Trade Reorganization — USTR & Commerce Dept. — A Good Fit? … Yes, But More is Needed.


     President Obama has finally outlined his proposals for the reorganization of U.S. trade agencies and is now asking Congress for necessary authority. There are various interconnected reasons why these proposals should be authorized by Congress now and implemented quickly. This reorganization is long overdue.
     President Obama’s proposals would restructure a bifurcated and diffused trade organization into a more focused and streamlined one. This is a model followed by most of our global competitors, for example, China and Brazil, who have organized and energized to compete aggressively in global commerce over the last few decades.
President Obama proposed consolidating six trade and commerce agencies. This would merge the USTR, OPIC, ExIm Bank, TDA and the SBA within the U.S. Department of Commerce, to be renamed.
The major argument against this reorganization is that it puts the USTR in with Commerce, as just one unit. Thus, reversing the independence USTR has enjoyed since the 1960’s. But the history of the 1960’s is vastly different from the 21st Century. It makes no sense to have trade negotiations conducted by one agency and trade promotion and job creation by another. This reorganization would merge policy and operations.  It’s about time.
In the 1960’s during the Kennedy era Congress wanted to make sure that trade negotiations were given a high-profile, somewhat removed from the State Department and the Department of Commerce. At that time trade was viewed by many as being almost independent from both global politics and domestic commerce. But that is not the case today.
Global trade is central to U.S. commerce and international politics. Most of our trading partners have hyper-focused executive agencies dealing with trade, recognizing it as a meld between global commerce and international affairs. We should not be the outlier in this arrangement.
Giving cabinet level access to the USTR can override concerns that trade would be lost in the domestic political decision-making process within the United States.
It is in our national interest to foster greater international transactions and global competitiveness of U.S. firms.  This can be done only by creating a strong and more unified government support system.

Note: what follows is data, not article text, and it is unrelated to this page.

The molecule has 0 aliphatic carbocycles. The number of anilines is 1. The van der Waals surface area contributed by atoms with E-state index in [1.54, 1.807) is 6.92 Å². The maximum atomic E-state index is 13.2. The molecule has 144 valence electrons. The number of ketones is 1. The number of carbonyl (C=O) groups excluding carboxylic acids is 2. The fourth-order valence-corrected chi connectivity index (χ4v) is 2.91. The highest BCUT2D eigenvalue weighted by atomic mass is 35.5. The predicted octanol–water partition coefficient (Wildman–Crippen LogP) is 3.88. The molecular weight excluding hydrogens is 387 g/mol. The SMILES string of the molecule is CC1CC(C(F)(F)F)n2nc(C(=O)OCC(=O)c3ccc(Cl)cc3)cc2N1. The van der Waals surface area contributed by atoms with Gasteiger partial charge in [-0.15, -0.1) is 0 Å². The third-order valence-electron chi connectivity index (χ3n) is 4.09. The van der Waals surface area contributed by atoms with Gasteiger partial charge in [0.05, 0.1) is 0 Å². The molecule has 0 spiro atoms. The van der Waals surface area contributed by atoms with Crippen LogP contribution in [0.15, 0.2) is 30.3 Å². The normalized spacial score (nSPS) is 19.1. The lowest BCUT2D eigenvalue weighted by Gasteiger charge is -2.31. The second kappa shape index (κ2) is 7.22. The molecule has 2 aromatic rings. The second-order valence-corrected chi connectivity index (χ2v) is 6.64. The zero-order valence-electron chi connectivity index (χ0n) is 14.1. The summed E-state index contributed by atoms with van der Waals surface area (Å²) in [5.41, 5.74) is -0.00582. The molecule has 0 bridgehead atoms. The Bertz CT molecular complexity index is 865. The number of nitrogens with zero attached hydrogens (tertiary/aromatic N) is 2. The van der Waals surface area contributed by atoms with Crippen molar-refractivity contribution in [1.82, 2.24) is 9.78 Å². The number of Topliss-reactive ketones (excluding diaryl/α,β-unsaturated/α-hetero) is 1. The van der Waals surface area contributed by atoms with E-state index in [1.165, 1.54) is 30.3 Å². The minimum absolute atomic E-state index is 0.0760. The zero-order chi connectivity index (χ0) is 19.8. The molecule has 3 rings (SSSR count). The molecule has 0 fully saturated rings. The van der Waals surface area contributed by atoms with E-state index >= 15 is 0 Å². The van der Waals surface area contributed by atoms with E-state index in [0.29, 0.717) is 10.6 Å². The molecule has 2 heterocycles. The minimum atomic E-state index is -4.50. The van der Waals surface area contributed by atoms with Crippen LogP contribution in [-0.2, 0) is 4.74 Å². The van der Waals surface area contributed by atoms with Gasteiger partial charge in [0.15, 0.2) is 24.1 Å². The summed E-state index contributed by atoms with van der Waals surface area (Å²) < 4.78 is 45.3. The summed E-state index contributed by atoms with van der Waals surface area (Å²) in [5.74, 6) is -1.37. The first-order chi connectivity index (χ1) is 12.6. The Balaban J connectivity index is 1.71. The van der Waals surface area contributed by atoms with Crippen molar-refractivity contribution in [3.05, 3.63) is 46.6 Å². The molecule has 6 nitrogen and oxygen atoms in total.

Bringing together disparate agencies dealing with various aspects of global trade — from trade negotiations, trade enforcement, trade promotion, trade financing, import remedies and small business support — into one agency is essential. An agency that is focused as a laser beam to help crack international markets and promote global commerce for U.S. business is critical today.
Some thought should also be given to including other agencies such as those in the Dept. of Agriculture dealing with agricultural exports, from the Dept. of State concerning arms exports, and from the Treasury Department concerning foreign direct investment. The problem is we don’t want to windup with an unruly conglomeration as in Homeland Security.
Congressional committee jurisdiction would be impacted by President Obama’s proposals. Some committees would gain oversight and others would lose some. It is mutually reinforcing if Congress would streamline its oversight functions to parallel the streamlining of the executive agencies and departments.
There is one additional point that needs to be made. Trade relations are central to national security. National strength is dependent on vibrant economic underpinnings. This is more true today than ever before. Care must also be taken to streamline the inter-agency process that coordinates trade issues with national security concerns.
Just look at the imposition of aggressive trade and financial sanctions on Iran.  Coordinating the efforts of the State, Defense and Treasury departments is essential. This coordination must also provide for enhanced congressional oversight and dialogue.
President Obama’s proposals for revamping U.S. government trade organization are good for both policymaking and business creation. They should not be viewed as a partisan battleground. They are a good beginning. But promoting exports and manufacturing is a complex, multi-year undertaking.

About Stuart Malawer

Distinguished Service Professor of Law & International Trade at George Mason University (Schar School of Public Policy).
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